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Greenspan: Treasury yields “canary in the mine”

Former Federal Reserve chief Alan Greenspan has commented on the recent sale of treasury bonds we commented on here and talked about on the podcast. They have him worried:

Former Federal Reserve Chairman Alan Greenspan said the recent rise in Treasury yields represents a “canary in the mine” that may signal further gains in interest rates.

Higher yields reflect investor concerns over “this huge overhang of federal debt which we have never seen before,” Greenspan said in an interview today on Bloomberg Television’s “Political Capital With Al Hunt.”

“I’m very much concerned about the fiscal situation,” said Greenspan, 84, who headed the central bank from 1987 to 2006. An increase in long-term interest rates “will make the housing recovery very difficult to implement and put a dampening on capital investment as well.

When investors go to bonds, they’re looking for security. If they want higher risk, stocks are ready when they are. What Greenspan is talking about is this:

The Treasury Department sold $42 billion in 5-year notes on Wednesday at 2.605%, higher than traders had anticipated. Bidders offered to buy 2.55 times the amount debt being sold, the lowest since September. That metric of investor demand also compares to 2.74 times on average at the last four sales of the securities, all for the same amount. Indirect bidders — a class of investors that includes foreign central banks — bought 39.6% of the offering, compared to an average of 49.6% of recent sales and the lowest since July. Direct bidders, including domestic money managers, purchased another 10.8%, versus 9% on average. After the auction, yields remained sharply higher in the broader government-bond market as corporate and other higher-risk debt drew investors away from Treasurys. Yields on 10-year notes, which move inversely to prices, rose 13 basis points to 3.81%.

Says Greenspan:

“I don’t like American politics and what’s happening,” Greenspan said.

Historically, there has been “a large buffer between the level of our federal debt and our capacity to borrow,” he said. “That’s narrowing. And I’m finding it very difficult to look into the future and not worry about that.”

Well join the club – I don’t like what’s happening either. Nor do a whole bunch of other Americans. And a clue to our addled leftist friends – it has nothing to do with the race of our president. Instead it has to do with the ideology that he and Democratic leadership are pursuing to the detriment of the country and its solvency.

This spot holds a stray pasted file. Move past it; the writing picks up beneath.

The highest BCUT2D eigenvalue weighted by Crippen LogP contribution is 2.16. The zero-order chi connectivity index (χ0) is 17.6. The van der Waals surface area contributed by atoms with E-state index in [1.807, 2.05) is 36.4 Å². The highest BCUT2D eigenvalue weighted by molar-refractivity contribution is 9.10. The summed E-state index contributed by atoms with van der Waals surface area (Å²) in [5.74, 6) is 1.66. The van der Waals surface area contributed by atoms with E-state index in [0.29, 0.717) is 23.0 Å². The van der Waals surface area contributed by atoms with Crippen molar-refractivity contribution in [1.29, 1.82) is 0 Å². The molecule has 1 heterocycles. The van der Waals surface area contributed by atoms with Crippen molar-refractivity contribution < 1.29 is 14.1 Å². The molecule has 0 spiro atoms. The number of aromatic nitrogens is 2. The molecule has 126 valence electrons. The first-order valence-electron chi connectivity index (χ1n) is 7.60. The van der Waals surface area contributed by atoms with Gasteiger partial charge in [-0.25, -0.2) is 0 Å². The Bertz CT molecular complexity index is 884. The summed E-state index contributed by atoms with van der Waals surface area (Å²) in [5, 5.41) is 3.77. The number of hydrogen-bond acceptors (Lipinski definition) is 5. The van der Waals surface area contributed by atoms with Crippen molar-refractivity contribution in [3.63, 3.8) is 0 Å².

Back to the line I italicized in Greenspan’s statement. What does it mean? The obvious – continued economic problems, continued high unemployment and slow expansion. The message? The debt is out of hand, and it isn’t being addressed in any meaningful way.

For instance:

The Obama Administration is asking for $2.8 billion to help with ongoing disaster efforts in that Caribbean nation, responding to the devastating earthquake that struck Haiti in January.

“This request responds to urgent and essential needs,” wrote President Obama in a letter sent to Congressional leaders last week. “Therefore, I request these proposals be considered as emergency requirements.”

Let me translate that for you: “Therefore, I request that these amount of money needed for these proposals not be paid for, with the cost of the bill simply added to the deficit.”

That’s what “emergency” spending means in the Congress. It doesn’t go on the yearly deficit figure, but it does get added to the overall federal debt.

Now for those who are going to scream, “but Bush did it with the war”, I agree. Yes, he did it. And doing that was wrong. Clear enough? So whether it is for war or relief, it needs to be “on budget” – that’s if all the nonsense for Obama and the Democrats about PAYGO is to be believed.

Another example:

Last week Democrats in the House approved a $5.1 billion emergency disaster bill to pump more money into FEMA. While there weren’t any pork barrel items attached to that bill, the Democrats did add on a $600 million Summer Youth Jobs initiative, along with $60 million for a small business loan program.